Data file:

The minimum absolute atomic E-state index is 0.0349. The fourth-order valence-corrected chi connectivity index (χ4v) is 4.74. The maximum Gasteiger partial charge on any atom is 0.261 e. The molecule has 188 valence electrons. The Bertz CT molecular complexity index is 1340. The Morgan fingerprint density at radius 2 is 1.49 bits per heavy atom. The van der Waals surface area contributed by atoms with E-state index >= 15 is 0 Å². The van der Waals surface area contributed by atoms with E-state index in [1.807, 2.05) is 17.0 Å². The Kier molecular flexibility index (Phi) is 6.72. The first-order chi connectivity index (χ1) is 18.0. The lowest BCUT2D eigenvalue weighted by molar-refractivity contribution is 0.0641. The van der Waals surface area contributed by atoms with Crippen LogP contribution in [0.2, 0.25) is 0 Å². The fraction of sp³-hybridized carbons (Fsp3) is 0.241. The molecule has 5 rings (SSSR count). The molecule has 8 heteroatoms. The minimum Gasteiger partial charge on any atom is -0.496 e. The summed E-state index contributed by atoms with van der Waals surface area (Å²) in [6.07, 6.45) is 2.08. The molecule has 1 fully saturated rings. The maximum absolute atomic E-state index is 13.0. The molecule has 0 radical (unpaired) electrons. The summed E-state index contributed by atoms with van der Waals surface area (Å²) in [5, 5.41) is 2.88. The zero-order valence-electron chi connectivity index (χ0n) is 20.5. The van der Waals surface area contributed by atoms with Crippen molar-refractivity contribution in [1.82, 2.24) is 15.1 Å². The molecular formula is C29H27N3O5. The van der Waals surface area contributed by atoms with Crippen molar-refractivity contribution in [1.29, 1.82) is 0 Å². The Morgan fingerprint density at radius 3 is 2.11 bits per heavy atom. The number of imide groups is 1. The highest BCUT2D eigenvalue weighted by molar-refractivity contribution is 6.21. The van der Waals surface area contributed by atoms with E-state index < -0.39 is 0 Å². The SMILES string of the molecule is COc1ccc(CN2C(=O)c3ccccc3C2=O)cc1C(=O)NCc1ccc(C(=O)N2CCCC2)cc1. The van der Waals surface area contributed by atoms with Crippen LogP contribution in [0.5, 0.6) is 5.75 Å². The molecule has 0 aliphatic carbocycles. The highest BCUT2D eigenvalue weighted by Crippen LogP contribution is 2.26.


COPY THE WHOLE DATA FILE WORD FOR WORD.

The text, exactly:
The minimum absolute atomic E-state index is 0.0349. The fourth-order valence-corrected chi connectivity index (χ4v) is 4.74. The maximum Gasteiger partial charge on any atom is 0.261 e. The molecule has 188 valence electrons. The Bertz CT molecular complexity index is 1340. The Morgan fingerprint density at radius 2 is 1.49 bits per heavy atom. The van der Waals surface area contributed by atoms with E-state index >= 15 is 0 Å². The van der Waals surface area contributed by atoms with E-state index in [1.807, 2.05) is 17.0 Å². The Kier molecular flexibility index (Phi) is 6.72. The first-order chi connectivity index (χ1) is 18.0. The lowest BCUT2D eigenvalue weighted by molar-refractivity contribution is 0.0641. The van der Waals surface area contributed by atoms with Crippen LogP contribution in [0.2, 0.25) is 0 Å². The fraction of sp³-hybridized carbons (Fsp3) is 0.241. The molecule has 5 rings (SSSR count). The molecule has 8 heteroatoms. The minimum Gasteiger partial charge on any atom is -0.496 e. The summed E-state index contributed by atoms with van der Waals surface area (Å²) in [6.07, 6.45) is 2.08. The molecule has 1 fully saturated rings. The maximum absolute atomic E-state index is 13.0. The molecule has 0 radical (unpaired) electrons. The summed E-state index contributed by atoms with van der Waals surface area (Å²) in [5, 5.41) is 2.88. The zero-order valence-electron chi connectivity index (χ0n) is 20.5. The van der Waals surface area contributed by atoms with Crippen molar-refractivity contribution in [1.82, 2.24) is 15.1 Å². The molecular formula is C29H27N3O5. The van der Waals surface area contributed by atoms with Crippen molar-refractivity contribution in [1.29, 1.82) is 0 Å². The Morgan fingerprint density at radius 3 is 2.11 bits per heavy atom. The number of imide groups is 1. The highest BCUT2D eigenvalue weighted by molar-refractivity contribution is 6.21. The van der Waals surface area contributed by atoms with E-state index < -0.39 is 0 Å². The SMILES string of the molecule is COc1ccc(CN2C(=O)c3ccccc3C2=O)cc1C(=O)NCc1ccc(C(=O)N2CCCC2)cc1. The van der Waals surface area contributed by atoms with Crippen LogP contribution in [0.5, 0.6) is 5.75 Å². The molecule has 0 aliphatic carbocycles. The highest BCUT2D eigenvalue weighted by Crippen LogP contribution is 2.26.